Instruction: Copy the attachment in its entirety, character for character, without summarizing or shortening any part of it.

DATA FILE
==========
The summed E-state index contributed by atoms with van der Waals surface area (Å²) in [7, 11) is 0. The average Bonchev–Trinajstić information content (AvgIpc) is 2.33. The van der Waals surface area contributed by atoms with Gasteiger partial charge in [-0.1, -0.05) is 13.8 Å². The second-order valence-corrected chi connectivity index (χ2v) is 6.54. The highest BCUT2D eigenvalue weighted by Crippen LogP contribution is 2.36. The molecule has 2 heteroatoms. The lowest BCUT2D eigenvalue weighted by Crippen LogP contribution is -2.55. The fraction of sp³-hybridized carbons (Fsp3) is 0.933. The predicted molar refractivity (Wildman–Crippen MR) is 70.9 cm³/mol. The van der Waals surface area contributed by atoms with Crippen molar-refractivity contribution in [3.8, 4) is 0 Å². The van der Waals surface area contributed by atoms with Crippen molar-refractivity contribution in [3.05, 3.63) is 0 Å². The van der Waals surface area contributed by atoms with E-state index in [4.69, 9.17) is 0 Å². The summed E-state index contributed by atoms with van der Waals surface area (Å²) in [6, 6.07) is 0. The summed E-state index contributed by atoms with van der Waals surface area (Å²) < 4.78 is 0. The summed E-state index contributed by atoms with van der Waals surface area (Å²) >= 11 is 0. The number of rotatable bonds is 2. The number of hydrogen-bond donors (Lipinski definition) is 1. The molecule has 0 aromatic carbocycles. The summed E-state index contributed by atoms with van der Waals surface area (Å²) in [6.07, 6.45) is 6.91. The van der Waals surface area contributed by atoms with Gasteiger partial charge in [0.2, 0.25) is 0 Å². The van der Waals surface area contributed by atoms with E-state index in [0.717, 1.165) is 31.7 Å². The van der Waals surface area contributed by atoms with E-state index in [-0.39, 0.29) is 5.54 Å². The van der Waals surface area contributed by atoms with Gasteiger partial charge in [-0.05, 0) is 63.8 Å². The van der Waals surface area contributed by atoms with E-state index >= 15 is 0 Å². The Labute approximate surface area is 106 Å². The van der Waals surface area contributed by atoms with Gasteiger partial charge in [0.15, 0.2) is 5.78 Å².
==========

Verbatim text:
The summed E-state index contributed by atoms with van der Waals surface area (Å²) in [7, 11) is 0. The average Bonchev–Trinajstić information content (AvgIpc) is 2.33. The van der Waals surface area contributed by atoms with Gasteiger partial charge in [-0.1, -0.05) is 13.8 Å². The second-order valence-corrected chi connectivity index (χ2v) is 6.54. The highest BCUT2D eigenvalue weighted by Crippen LogP contribution is 2.36. The molecule has 2 heteroatoms. The lowest BCUT2D eigenvalue weighted by Crippen LogP contribution is -2.55. The fraction of sp³-hybridized carbons (Fsp3) is 0.933. The predicted molar refractivity (Wildman–Crippen MR) is 70.9 cm³/mol. The van der Waals surface area contributed by atoms with Crippen molar-refractivity contribution in [3.8, 4) is 0 Å². The van der Waals surface area contributed by atoms with Crippen molar-refractivity contribution in [3.05, 3.63) is 0 Å². The van der Waals surface area contributed by atoms with E-state index in [4.69, 9.17) is 0 Å². The summed E-state index contributed by atoms with van der Waals surface area (Å²) in [6, 6.07) is 0. The summed E-state index contributed by atoms with van der Waals surface area (Å²) < 4.78 is 0. The summed E-state index contributed by atoms with van der Waals surface area (Å²) >= 11 is 0. The number of rotatable bonds is 2. The number of hydrogen-bond donors (Lipinski definition) is 1. The molecule has 0 aromatic carbocycles. The summed E-state index contributed by atoms with van der Waals surface area (Å²) in [6.07, 6.45) is 6.91. The van der Waals surface area contributed by atoms with Gasteiger partial charge in [0.2, 0.25) is 0 Å². The van der Waals surface area contributed by atoms with E-state index in [0.717, 1.165) is 31.7 Å². The van der Waals surface area contributed by atoms with E-state index in [-0.39, 0.29) is 5.54 Å². The van der Waals surface area contributed by atoms with Gasteiger partial charge in [-0.05, 0) is 63.8 Å². The van der Waals surface area contributed by atoms with E-state index >= 15 is 0 Å². The Labute approximate surface area is 106 Å². The van der Waals surface area contributed by atoms with Gasteiger partial charge in [0.15, 0.2) is 5.78 Å².